Fossils Aren’t Found in Appalachia

Cut the bone, count the circles inside,
to learn how long a dinosaur lived.
That’s what a paleontologist does,

who knows it’s fossil, not bone,
works in a field where extinct
and extant splits everything.

But two letters’ difference
does not provide space enough
between for the gradations

of lost and lingering. The feeling
of too late that fills the chests
of the living to bursting with ache.

Or the room-filling light
that animates a diamond ring,
every time it is lifted from the box

where it has long lain,
though the man is buried,
who gave it to me.

The soil of our region
doesn’t preserve remains,
the scientist claims. Here,

what we have to study of history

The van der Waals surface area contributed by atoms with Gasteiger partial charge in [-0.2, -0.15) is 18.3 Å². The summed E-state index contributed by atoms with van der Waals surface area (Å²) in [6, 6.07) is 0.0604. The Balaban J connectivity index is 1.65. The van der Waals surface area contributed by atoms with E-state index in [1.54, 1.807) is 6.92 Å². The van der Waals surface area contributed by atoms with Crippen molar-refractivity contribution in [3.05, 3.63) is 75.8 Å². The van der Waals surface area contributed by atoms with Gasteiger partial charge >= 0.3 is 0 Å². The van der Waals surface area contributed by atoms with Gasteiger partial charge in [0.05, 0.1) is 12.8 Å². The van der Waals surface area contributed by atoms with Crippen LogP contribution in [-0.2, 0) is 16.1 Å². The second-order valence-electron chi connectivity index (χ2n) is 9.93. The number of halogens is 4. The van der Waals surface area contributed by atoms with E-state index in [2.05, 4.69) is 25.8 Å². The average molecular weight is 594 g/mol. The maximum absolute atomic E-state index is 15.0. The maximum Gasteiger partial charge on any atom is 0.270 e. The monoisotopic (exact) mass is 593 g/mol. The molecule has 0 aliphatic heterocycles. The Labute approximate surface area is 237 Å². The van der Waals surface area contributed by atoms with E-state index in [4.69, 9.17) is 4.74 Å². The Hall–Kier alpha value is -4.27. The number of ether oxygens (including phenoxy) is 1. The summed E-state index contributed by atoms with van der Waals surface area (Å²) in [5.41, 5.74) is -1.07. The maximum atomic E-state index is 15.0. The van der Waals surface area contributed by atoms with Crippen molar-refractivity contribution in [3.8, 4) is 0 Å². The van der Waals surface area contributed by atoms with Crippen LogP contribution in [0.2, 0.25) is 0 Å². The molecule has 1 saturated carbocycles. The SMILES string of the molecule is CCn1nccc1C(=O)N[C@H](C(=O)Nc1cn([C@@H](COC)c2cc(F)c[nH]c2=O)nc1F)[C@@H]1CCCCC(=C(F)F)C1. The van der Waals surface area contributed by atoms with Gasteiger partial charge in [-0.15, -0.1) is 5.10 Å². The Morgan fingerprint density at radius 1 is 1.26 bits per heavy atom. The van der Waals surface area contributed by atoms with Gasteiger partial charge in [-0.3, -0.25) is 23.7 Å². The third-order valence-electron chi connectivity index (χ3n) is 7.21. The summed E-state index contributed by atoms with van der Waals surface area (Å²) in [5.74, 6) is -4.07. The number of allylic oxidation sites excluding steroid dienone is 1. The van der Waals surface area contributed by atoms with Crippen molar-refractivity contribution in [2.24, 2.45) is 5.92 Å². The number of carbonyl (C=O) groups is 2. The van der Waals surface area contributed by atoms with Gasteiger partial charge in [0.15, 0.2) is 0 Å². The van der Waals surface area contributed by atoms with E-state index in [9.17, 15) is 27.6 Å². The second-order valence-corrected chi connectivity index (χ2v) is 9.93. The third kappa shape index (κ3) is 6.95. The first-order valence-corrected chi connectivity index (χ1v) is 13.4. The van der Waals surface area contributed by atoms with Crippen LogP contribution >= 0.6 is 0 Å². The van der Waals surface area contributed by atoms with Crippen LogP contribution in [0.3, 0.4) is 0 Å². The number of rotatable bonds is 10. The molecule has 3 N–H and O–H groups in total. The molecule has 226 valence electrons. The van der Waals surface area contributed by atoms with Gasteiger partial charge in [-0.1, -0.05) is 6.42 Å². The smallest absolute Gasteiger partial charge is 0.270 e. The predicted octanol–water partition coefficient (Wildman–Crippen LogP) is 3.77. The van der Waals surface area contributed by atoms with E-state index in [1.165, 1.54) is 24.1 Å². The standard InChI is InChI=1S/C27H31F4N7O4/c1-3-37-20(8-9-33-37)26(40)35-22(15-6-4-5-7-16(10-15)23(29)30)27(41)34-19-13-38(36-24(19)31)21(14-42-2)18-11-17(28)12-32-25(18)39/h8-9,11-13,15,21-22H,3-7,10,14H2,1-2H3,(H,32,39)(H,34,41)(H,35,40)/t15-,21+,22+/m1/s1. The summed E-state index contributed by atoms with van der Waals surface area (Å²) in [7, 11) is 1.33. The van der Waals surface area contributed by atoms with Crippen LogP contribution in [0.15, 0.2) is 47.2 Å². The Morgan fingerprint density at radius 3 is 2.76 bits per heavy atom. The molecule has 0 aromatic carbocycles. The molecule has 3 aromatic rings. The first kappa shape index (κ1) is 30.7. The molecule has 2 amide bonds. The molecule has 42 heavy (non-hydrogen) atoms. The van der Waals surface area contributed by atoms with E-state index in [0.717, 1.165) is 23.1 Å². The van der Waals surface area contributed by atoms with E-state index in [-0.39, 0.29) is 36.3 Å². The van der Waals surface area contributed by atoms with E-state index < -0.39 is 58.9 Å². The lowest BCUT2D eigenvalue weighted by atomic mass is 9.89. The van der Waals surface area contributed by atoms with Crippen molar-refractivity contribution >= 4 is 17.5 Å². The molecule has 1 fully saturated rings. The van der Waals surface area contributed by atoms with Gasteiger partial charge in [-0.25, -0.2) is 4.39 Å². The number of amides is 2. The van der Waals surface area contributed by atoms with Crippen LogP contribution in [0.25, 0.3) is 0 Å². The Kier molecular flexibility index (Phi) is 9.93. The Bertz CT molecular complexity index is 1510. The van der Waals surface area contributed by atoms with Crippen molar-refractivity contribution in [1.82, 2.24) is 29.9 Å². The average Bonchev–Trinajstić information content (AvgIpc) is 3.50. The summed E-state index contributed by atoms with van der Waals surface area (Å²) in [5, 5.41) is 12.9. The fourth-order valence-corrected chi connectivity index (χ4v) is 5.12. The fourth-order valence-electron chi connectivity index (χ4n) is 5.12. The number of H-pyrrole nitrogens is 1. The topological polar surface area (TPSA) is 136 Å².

are only fossils washed downstream,
saved in sand, and by the sea.

Bloat and float is the name
of this theory. I would rather
speak of a buoyant body

carrying, over hundreds of miles,
millions of years, a story. And turn
my attention to the young woman

in the lab rearticulating.
Putting back together
a skeleton is what that means.


Rose McLarney’s collections of poems are Forage and Its Day Being Gone, both from Penguin Books, and The Always Broken Plates of Mountains, published by Four Way Books. She is co-editor of A Literary Field Guide to Southern Appalachia, from University of Georgia Press. Rose is also co-editor in chief of the journal Southern Humanities Review and an Associate Professor of Creative Writing at Auburn University.